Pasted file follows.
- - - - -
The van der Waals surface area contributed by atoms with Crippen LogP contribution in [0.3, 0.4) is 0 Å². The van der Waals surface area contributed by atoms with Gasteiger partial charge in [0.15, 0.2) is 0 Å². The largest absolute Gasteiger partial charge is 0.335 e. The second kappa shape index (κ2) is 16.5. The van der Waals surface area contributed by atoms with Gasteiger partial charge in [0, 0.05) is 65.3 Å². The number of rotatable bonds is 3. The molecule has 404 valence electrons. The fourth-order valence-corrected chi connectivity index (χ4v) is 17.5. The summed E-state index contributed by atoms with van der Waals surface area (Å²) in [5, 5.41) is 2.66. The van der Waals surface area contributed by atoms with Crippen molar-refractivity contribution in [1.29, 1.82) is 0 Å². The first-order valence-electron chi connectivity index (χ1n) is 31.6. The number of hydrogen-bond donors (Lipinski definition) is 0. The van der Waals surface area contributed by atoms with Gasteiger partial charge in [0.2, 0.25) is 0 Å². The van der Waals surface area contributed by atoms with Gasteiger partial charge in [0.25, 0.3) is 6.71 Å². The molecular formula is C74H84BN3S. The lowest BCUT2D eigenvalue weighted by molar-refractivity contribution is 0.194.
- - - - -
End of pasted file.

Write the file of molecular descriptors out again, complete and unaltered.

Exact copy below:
The van der Waals surface area contributed by atoms with Crippen LogP contribution in [0.3, 0.4) is 0 Å². The van der Waals surface area contributed by atoms with Gasteiger partial charge in [0.15, 0.2) is 0 Å². The largest absolute Gasteiger partial charge is 0.335 e. The second kappa shape index (κ2) is 16.5. The van der Waals surface area contributed by atoms with Gasteiger partial charge in [0, 0.05) is 65.3 Å². The number of rotatable bonds is 3. The molecule has 404 valence electrons. The fourth-order valence-corrected chi connectivity index (χ4v) is 17.5. The summed E-state index contributed by atoms with van der Waals surface area (Å²) in [5, 5.41) is 2.66. The van der Waals surface area contributed by atoms with Crippen molar-refractivity contribution in [1.29, 1.82) is 0 Å². The first-order valence-electron chi connectivity index (χ1n) is 31.6. The number of hydrogen-bond donors (Lipinski definition) is 0. The van der Waals surface area contributed by atoms with Gasteiger partial charge in [0.2, 0.25) is 0 Å². The van der Waals surface area contributed by atoms with Gasteiger partial charge in [0.25, 0.3) is 6.71 Å². The molecular formula is C74H84BN3S. The lowest BCUT2D eigenvalue weighted by molar-refractivity contribution is 0.194.